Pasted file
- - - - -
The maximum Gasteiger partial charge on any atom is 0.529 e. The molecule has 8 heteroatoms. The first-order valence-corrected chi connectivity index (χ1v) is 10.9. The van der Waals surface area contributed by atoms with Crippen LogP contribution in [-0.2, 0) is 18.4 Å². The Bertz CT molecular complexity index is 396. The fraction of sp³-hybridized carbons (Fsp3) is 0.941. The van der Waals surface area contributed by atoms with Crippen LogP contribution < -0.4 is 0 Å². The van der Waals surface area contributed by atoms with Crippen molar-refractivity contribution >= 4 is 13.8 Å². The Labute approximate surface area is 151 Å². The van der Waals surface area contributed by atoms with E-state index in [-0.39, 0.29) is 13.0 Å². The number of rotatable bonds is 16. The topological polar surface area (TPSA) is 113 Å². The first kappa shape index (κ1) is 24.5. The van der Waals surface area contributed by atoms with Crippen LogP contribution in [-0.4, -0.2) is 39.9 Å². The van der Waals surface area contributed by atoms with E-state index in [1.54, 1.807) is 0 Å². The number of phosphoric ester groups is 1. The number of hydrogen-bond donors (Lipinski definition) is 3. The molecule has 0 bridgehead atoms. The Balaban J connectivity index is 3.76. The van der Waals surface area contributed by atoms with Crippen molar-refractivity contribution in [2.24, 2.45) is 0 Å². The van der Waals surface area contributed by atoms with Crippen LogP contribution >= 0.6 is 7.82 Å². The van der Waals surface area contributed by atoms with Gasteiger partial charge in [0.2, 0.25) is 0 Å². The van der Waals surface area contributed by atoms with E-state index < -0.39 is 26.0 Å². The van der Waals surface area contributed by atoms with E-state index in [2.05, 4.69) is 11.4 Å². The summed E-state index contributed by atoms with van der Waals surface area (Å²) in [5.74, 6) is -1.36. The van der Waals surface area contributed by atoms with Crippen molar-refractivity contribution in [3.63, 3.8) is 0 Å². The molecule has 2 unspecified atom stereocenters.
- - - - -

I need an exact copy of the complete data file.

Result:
The maximum Gasteiger partial charge on any atom is 0.529 e. The molecule has 8 heteroatoms. The first-order valence-corrected chi connectivity index (χ1v) is 10.9. The van der Waals surface area contributed by atoms with Crippen LogP contribution in [-0.2, 0) is 18.4 Å². The Bertz CT molecular complexity index is 396. The fraction of sp³-hybridized carbons (Fsp3) is 0.941. The van der Waals surface area contributed by atoms with Crippen LogP contribution < -0.4 is 0 Å². The van der Waals surface area contributed by atoms with Crippen molar-refractivity contribution >= 4 is 13.8 Å². The Labute approximate surface area is 151 Å². The van der Waals surface area contributed by atoms with E-state index in [-0.39, 0.29) is 13.0 Å². The number of rotatable bonds is 16. The topological polar surface area (TPSA) is 113 Å². The first kappa shape index (κ1) is 24.5. The van der Waals surface area contributed by atoms with Crippen LogP contribution in [-0.4, -0.2) is 39.9 Å². The van der Waals surface area contributed by atoms with E-state index in [1.54, 1.807) is 0 Å². The number of phosphoric ester groups is 1. The number of hydrogen-bond donors (Lipinski definition) is 3. The molecule has 0 bridgehead atoms. The Balaban J connectivity index is 3.76. The van der Waals surface area contributed by atoms with Crippen molar-refractivity contribution in [2.24, 2.45) is 0 Å². The van der Waals surface area contributed by atoms with Crippen LogP contribution >= 0.6 is 7.82 Å². The van der Waals surface area contributed by atoms with Gasteiger partial charge in [0.2, 0.25) is 0 Å². The van der Waals surface area contributed by atoms with E-state index < -0.39 is 26.0 Å². The van der Waals surface area contributed by atoms with E-state index in [2.05, 4.69) is 11.4 Å². The summed E-state index contributed by atoms with van der Waals surface area (Å²) in [5.74, 6) is -1.36. The van der Waals surface area contributed by atoms with Crippen molar-refractivity contribution in [3.63, 3.8) is 0 Å². The molecule has 2 unspecified atom stereocenters.